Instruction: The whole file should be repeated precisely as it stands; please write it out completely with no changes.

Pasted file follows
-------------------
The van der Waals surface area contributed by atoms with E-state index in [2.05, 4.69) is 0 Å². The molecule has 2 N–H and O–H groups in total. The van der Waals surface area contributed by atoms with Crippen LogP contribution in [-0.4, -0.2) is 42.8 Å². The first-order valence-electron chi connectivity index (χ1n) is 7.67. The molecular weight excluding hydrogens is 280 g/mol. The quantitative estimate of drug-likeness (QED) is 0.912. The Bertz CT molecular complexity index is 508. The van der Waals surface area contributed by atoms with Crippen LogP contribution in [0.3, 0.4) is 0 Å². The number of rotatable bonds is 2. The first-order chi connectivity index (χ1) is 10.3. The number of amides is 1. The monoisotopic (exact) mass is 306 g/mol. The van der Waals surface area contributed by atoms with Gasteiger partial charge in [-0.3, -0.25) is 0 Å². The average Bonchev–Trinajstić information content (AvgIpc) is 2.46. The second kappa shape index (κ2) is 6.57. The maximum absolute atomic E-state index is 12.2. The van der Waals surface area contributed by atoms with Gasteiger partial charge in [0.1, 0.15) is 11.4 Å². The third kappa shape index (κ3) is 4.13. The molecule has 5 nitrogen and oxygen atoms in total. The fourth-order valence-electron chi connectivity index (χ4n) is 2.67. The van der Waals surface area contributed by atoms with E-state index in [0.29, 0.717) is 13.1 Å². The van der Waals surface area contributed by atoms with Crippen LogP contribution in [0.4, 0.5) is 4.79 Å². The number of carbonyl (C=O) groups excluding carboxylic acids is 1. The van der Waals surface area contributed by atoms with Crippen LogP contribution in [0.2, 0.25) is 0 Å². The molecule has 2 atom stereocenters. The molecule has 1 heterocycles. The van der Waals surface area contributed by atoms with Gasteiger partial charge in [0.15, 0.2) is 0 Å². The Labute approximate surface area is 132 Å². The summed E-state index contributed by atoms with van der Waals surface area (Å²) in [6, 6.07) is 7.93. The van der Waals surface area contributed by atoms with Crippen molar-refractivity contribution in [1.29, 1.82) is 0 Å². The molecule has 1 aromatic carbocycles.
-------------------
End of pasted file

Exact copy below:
The van der Waals surface area contributed by atoms with E-state index in [2.05, 4.69) is 0 Å². The molecule has 2 N–H and O–H groups in total. The van der Waals surface area contributed by atoms with Crippen LogP contribution in [-0.4, -0.2) is 42.8 Å². The first-order valence-electron chi connectivity index (χ1n) is 7.67. The molecular weight excluding hydrogens is 280 g/mol. The quantitative estimate of drug-likeness (QED) is 0.912. The Bertz CT molecular complexity index is 508. The van der Waals surface area contributed by atoms with Crippen LogP contribution in [0.3, 0.4) is 0 Å². The number of rotatable bonds is 2. The first-order chi connectivity index (χ1) is 10.3. The number of amides is 1. The monoisotopic (exact) mass is 306 g/mol. The van der Waals surface area contributed by atoms with Gasteiger partial charge in [-0.3, -0.25) is 0 Å². The average Bonchev–Trinajstić information content (AvgIpc) is 2.46. The second kappa shape index (κ2) is 6.57. The maximum absolute atomic E-state index is 12.2. The van der Waals surface area contributed by atoms with Gasteiger partial charge in [0.1, 0.15) is 11.4 Å². The third kappa shape index (κ3) is 4.13. The molecule has 5 nitrogen and oxygen atoms in total. The fourth-order valence-electron chi connectivity index (χ4n) is 2.67. The van der Waals surface area contributed by atoms with E-state index in [0.29, 0.717) is 13.1 Å². The van der Waals surface area contributed by atoms with Crippen LogP contribution in [0.4, 0.5) is 4.79 Å². The number of carbonyl (C=O) groups excluding carboxylic acids is 1. The van der Waals surface area contributed by atoms with Crippen LogP contribution in [0.2, 0.25) is 0 Å². The molecule has 2 atom stereocenters. The molecule has 1 heterocycles. The van der Waals surface area contributed by atoms with Gasteiger partial charge in [0.15, 0.2) is 0 Å². The Labute approximate surface area is 132 Å². The summed E-state index contributed by atoms with van der Waals surface area (Å²) in [6, 6.07) is 7.93. The van der Waals surface area contributed by atoms with Crippen molar-refractivity contribution in [1.29, 1.82) is 0 Å². The molecule has 1 aromatic carbocycles.